Anne Vinsel, MS, MFA


August 22, 2008


As someone who is preparing to be an MD/PhD, how do I go about looking for a residency with an environment that also sees medical research as a part of my training?

Response from the Expert



Anne Vinsel, MS, MFA
Project Administrator, University of Utah School of Medicine, Salt Lake City, Utah


Why don't you treat finding a residency program as an information-gathering project? You didn't mention what your area of interest was or how close you are to graduating, but I'm assuming that you're already involved in research and that you have some time before you have to fill out your residency match forms.

First, I suggest you visit the Web site of the Accreditation Council for Graduate Medical Education (ACGME) and click on the link "search programs/sponsors." This will give you basic information about all accredited programs and sponsoring institutions (a program would be, for example, "general surgery residency," and the sponsoring institution might be "University of Michigan"). Then, browse through the list of accredited programs (links on the left), and look up programs (list details) that you think might be interesting. There isn't a lot of information, but you can find contact details and determine the program's accreditation cycle (the longest cycle is 5 years, which tells you the accrediting organization thinks the program is excellent). You should also note if the program requires a dedicated research year.

If you have the time and money, you might also want to order a copy of ACGME's book, Journey to Authenticity: Voices of Chief Residents . This book is a compilation of meaty interviews with 20 chief residents in a variety of specialties. Although it is somewhat expensive ($75), the book gives a good sense of the programs where these residents trained, and it's interesting, too.

Once you have a long list of potential programs that you might find interesting in places where you might want to live for a few years, look at their Web sites. Clues to research-oriented programs are:

  • An up-to-date site that is easy to navigate;

  • Lists of faculty research interests and opportunities for residents;

  • Links to faculty publications or curriculum vitae; and

  • Positive information about the program's research, labs, combined MD/PhD programs, information technology resources, outside funding, institutes, etc.

Hit the Internet again, and look up authors who are doing interesting work in your area of interest. Where are they? After you do this for a while, you will probably find 5 or 6 program names repeatedly coming up. Add these to your list.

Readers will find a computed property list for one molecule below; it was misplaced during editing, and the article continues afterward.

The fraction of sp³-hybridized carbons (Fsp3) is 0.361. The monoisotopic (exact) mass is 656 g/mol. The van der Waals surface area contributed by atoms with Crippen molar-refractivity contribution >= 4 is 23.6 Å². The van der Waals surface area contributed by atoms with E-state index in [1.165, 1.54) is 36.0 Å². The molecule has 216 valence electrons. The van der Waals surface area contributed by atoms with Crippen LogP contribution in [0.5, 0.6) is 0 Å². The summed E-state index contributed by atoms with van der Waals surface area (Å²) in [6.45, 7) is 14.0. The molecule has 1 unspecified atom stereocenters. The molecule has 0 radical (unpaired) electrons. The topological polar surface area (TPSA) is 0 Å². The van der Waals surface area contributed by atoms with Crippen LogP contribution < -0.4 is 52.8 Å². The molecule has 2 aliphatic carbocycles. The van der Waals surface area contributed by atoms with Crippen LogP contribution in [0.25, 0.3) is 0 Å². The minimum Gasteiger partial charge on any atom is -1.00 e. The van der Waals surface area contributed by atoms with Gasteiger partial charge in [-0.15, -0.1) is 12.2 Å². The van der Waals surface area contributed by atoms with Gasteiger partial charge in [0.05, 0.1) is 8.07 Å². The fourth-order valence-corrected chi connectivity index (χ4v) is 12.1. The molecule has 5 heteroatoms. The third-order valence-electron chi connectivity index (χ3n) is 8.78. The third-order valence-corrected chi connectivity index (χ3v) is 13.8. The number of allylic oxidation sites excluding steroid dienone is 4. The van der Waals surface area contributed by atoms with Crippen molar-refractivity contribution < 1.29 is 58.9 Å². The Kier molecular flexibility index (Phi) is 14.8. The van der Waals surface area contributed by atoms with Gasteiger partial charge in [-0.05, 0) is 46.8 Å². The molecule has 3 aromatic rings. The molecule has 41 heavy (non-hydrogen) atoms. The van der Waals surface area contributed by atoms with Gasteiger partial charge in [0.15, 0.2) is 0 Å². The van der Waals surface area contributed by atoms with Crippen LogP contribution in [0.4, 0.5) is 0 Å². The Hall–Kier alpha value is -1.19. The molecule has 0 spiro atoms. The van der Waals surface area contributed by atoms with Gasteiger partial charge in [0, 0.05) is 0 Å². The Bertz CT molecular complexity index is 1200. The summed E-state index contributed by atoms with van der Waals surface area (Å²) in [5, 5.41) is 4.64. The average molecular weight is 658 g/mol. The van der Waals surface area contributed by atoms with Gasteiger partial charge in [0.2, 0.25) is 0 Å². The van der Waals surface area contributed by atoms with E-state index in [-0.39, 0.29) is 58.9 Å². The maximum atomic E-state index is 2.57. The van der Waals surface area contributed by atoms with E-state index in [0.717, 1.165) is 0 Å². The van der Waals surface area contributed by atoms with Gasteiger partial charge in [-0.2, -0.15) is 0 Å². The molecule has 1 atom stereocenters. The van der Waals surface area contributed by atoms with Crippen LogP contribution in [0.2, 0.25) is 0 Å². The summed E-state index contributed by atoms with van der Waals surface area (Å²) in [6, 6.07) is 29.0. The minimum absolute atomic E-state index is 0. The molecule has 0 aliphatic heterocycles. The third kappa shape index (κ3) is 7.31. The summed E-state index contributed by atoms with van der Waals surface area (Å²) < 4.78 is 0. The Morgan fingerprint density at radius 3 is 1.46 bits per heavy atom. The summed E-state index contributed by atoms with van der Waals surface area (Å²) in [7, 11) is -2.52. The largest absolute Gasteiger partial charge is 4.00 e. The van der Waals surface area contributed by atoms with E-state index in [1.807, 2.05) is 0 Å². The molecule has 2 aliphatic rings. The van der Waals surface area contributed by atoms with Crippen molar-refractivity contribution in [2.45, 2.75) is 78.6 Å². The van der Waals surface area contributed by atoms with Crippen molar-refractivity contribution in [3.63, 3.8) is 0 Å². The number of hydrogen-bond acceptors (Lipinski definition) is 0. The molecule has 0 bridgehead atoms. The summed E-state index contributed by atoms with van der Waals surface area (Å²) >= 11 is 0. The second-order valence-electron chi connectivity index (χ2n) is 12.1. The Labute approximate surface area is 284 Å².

Refine that list. Delete programs that have clear problems, such as a very short (approximate 2 year) accreditation cycle.

Now, approach knowledgeable people in your social system. Ask faculty members in your area of interest, laboratory supervisors, older students, residents, and PhD researchers where they think you would do well. Show them your list and ask for comments. Most people will be honest if you invite them to be, so ask, "Do you think I'd have a good chance of getting into this program?" But you do have to ask, because many people won't offer possibly negative information on their own. And understand that the task isn't finding "the best" program, but a program that will nurture your strengths and improve your weaknesses, at the same time allowing you to be marketable when you graduate. So, a smaller program that does great mentoring might be a better choice than a huge program that more or less ignores people at the graduate medical education level.

Ask people if they know anybody at places on your list. Do they have former students or colleagues there? Do they know any graduates of the programs? Ask for contact information and ask if they would be comfortable if you used their name.

Now, use other factors to reduce your list to a size you feel comfortable with, but make sure to include places you are almost sure you could get into, places that are probably going to want you, and a few that might be a stretch for you. Do you hate humidity and have many dogs? Maybe Emory in Atlanta could fall off your list (very humid, and it's in the flea belt).

Everything I've said so far assumes you have excellent grades, particularly in basic sciences, strong board scores, some publications in the works, and will have great recommendations from research mentors as well as clinical references. If you're missing any of these, try reversing the suggested process and talk to professors who like and respect you, and make up a list that way. You don't necessarily need the most prestigious institutions with the largest research programs to learn to be a good researcher. Sometimes a smaller institution with excited young faculty could be better for your training than a giant institution where you might fall through the cracks.

The important thing is to know yourself and know how you learn well vs how you would get stuck or frustrated. They call it a match for a reason! If you love research, you're probably naturally curious and good at digging up information, so this should get you started. Good luck!


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